Published 2014 Revised 2018

Interlocking cubes are a versatile resource which are powerful for modelling the mathematics of problems and are therefore a must-have for all primary classrooms. Unlike, for example, Dienes apparatus or Cuisenaire rods, interlocking cubes have no underlying mathematical structure, so offer us a great deal of flexibility, meaning they can often be used to suit the particular problem in hand. In this article, I will outline four different ways in which cubes can support children in their ability to work mathematically and I will suggest tasks that exemplify each, all of which can be found in our Cubes Feature.

Cubes have the potential to support understanding of conceptual understanding through helping us model and visualise mathematics.

Creating physical models out of cubes, which almost all our chosen tasks involve, will help learners develop their spatial awareness in a very general sense and, if given opportunities to talk about what they are doing, children will become more fluent in their use of positional and spatial language. In addition, the process of building and pulling apart can support understanding of specific concepts such as surface area and scaling.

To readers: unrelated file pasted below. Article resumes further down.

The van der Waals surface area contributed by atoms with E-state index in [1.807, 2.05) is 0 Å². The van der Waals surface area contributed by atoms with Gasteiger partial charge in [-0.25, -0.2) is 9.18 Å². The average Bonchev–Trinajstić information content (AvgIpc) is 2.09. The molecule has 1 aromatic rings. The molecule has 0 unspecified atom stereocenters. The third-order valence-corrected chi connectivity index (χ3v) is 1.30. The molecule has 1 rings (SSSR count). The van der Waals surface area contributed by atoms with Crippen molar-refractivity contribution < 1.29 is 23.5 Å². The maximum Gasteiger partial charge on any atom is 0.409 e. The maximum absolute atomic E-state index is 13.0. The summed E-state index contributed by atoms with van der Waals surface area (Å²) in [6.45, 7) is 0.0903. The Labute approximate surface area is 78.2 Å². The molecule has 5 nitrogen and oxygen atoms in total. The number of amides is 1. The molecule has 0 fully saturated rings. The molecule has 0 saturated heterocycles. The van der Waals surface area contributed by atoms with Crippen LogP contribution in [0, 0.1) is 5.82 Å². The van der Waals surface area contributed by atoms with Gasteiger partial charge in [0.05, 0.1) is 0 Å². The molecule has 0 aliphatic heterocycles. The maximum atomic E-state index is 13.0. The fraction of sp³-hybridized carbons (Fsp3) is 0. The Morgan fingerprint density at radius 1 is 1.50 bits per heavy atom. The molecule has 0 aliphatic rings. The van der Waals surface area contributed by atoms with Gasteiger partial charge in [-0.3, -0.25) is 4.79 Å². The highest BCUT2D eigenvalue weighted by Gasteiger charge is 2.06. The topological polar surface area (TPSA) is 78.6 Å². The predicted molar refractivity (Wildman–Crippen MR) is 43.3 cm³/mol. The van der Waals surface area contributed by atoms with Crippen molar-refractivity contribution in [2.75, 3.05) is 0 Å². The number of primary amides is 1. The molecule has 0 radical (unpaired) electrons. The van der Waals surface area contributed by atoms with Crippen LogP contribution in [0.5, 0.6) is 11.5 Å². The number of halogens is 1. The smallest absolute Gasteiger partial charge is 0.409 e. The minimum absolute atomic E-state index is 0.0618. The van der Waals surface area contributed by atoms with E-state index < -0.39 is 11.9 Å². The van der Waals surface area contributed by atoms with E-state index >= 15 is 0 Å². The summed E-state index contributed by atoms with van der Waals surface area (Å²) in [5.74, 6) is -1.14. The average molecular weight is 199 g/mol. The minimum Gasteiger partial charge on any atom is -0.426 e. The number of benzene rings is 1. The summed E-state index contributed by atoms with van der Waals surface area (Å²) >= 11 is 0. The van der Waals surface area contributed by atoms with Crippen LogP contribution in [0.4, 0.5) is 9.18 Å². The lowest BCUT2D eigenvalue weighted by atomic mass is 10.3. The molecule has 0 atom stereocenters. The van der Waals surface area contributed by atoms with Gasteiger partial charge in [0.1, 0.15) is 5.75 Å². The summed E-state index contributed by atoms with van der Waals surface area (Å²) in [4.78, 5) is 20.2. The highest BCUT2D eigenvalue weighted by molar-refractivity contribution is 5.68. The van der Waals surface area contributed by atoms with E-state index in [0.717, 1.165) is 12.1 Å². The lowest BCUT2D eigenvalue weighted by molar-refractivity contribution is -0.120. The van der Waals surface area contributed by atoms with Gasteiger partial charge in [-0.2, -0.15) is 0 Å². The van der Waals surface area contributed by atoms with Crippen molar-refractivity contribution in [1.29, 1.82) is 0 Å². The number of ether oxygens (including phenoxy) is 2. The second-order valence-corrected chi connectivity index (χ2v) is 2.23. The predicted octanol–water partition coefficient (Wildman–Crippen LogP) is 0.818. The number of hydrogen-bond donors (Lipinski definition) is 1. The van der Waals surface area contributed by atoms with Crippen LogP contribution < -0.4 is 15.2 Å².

The lower primary task, Building with Cubes, will help familiarise learners with positional language as they are challenged to make a 'building', which is described to them orally. Chairs and Tables offers the story of 'Goldilocks and the Three Bears' as a context in which to focus on the idea of relative size. The challenge is to create a chair for each of the three bears and then a table for each chair. Brush Loads is a higher-level task, but still very accessible, which invites pupils to create different arrangements of five cubes and to investigate the number of 'brush loads' of paint needed to cover each. It could be used to introduce learners to the concept of surface area.

Giving children chances to use interlocking cubes to represent numbers will deepen their understanding of number properties and equip them with a mental image to draw upon subsequently. Numbers as Shapes offers visual images for prime numbers and square numbers; the group task Even and Odd gives learners a way of 'seeing' even and odd numbers (as the name suggests!) and Making Sticks encourages children to explore the concept of multiples in a practical way.

In her article Developing Excellence in Problem Solving with Young Learners, Jennie Pennant suggests that one way in which we can support children in becoming confident and competent problem solvers is by 'explicitly and repeatedly providing children with opportunities to develop key problem-solving skills'. In the tasks we have chosen, interlocking cubes are a useful context in which to encourage development of a number of different problem-solving skills, including working systematically, pattern spotting, generalising and visualising.